16 women file human rights complaint against BC Ferries after alleged workplace discrimination

16 women file human rights complaint against BC Ferries after alleged workplace discrimination
Photo credit: Nicholas Pescod/CHEK News

Sixteen women who work in the engineering department at BC Ferries have filed a human rights complaint against the company, alleging “a pattern of ongoing sex and gender-based discrimination” in the workplace.

The B.C. Human Right Tribunal complaint, issued on Tuesday, Nov. 15, summarizes the group’s allegations, which include “experiencing comments in the workplace which humiliate them, either by singling them out as different or by excluding them.”

The complainants say they’re routinely referred to as “girls,” while written correspondence to all staff is addressed to “Gents” and negative remarks are made about period-related mood changes amid “a climate of harassment and bullying of women.”

One chief engineer, alluding to a six-year employee, is also alleged to have said, “I need to behave today because we have ‘company’ (a woman) in the engine room,” states the complaint from Laurence Grey Spencer, who represents the complainants.

“The employer provides changing spaces for men but not for women. The group members are required to change at work, but without proper facilities, they cannot do this without being made to feel like interlopers in men’s changing spaces, and without being interrupted in the spaces where they can change,” the tribunal document reads.

“They must pass through men’s changing spaces to access the toilet or shower. They have insufficient receptacles to dispose of period products. The lack of facilities draws focus to their status as women, [and] causes them to feel different, unwelcome, humiliated, and unsafe in the workplace.”

While said incidents happened between December 2019 and December 2020, the alleged conduct “is an ongoing pattern spanning three decades,” which, according to the complaint, continues up to now.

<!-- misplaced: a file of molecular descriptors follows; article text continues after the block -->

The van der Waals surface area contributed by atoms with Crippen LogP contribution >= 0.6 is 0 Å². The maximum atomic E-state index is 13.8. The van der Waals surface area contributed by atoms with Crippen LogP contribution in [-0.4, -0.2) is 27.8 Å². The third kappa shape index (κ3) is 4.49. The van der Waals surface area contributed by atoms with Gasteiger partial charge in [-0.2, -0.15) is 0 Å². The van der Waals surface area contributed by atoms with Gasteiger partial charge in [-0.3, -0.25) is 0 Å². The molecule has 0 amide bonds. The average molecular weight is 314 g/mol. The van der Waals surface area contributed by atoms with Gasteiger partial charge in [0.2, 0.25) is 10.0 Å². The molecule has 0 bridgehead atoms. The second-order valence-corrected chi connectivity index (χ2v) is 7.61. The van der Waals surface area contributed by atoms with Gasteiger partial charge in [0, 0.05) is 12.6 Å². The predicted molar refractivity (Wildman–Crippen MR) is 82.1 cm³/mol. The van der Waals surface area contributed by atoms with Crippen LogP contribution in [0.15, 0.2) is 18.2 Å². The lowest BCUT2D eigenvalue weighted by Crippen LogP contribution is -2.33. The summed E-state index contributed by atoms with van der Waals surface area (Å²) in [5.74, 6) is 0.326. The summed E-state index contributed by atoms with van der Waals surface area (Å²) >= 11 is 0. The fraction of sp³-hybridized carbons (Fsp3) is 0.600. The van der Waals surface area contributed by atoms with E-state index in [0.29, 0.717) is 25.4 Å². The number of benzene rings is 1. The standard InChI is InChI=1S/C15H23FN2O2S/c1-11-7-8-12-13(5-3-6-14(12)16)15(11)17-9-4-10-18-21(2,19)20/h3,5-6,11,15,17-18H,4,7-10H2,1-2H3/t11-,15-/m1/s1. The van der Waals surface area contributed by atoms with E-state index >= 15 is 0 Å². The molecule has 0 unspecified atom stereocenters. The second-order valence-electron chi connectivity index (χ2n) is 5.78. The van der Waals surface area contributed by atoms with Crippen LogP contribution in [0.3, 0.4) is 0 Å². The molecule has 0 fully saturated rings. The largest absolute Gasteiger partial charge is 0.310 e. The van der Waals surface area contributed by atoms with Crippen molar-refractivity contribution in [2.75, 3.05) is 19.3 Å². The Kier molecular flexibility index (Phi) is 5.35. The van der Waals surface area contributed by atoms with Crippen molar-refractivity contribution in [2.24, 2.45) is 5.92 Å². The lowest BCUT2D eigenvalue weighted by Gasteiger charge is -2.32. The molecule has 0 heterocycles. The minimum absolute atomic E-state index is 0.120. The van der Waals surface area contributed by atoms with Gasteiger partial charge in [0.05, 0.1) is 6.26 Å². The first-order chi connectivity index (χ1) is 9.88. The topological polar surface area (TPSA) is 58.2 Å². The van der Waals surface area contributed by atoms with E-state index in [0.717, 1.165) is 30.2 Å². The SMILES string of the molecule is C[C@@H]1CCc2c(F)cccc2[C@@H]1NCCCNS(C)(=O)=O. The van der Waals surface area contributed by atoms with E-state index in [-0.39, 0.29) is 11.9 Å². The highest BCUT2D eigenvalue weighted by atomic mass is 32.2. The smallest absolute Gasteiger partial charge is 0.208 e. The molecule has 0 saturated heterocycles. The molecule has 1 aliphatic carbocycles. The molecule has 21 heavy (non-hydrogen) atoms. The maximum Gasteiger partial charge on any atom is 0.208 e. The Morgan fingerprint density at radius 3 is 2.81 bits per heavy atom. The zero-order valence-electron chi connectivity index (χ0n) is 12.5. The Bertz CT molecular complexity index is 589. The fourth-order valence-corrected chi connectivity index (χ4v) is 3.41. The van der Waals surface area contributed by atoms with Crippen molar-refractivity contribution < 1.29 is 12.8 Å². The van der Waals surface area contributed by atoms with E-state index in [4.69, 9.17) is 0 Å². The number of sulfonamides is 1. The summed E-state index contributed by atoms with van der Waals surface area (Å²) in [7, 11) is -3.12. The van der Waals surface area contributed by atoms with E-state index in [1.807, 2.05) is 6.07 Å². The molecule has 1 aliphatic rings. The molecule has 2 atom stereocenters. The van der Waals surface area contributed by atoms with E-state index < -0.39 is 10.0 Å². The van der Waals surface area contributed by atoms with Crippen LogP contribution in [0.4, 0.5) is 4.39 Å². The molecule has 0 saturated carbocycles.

In response, BC Ferries said the allegations lack specificity and particularity, prompting the company to apply for more details, including who was involved, when the events happened, and what occurred, noted tribunal member Kathleen Smith.

“It also asks for the names of the sixteen group members. BC Ferries argues that it requires this information to know the case it must meet, and to properly respond to the complaint,” Smith wrote in the document.

Yet Spencer opposed the application and the disclosure of names, calling the former “improper, unnecessary, impossible, overboard and irregular” and the latter “unnecessary, impossible, contrary to the purposes of the (Human Rights) Code, and dangerous to the complainants.”

Smith ultimately declined the request for names, saying she was “satisfied that the description of the group in the complaint…provides a sufficient basis,” but added because most of the allegations refer to specific incidents of discrimination, additional details, or particulars, must be provided for BC Ferries.

“I agree with BC Ferries that they are missing the basic facts of who was involved, when the event happened, and what happened…For this reason, I am persuaded that additional details are required for [the company] to know the case it must meet and respond,” she added.

Spencer is asked to provide the particulars by no later than Jan. 10, 2023, with a response from BC Ferries due 35 days later, Smith concluded.

Ethan MorneauEthan Morneau

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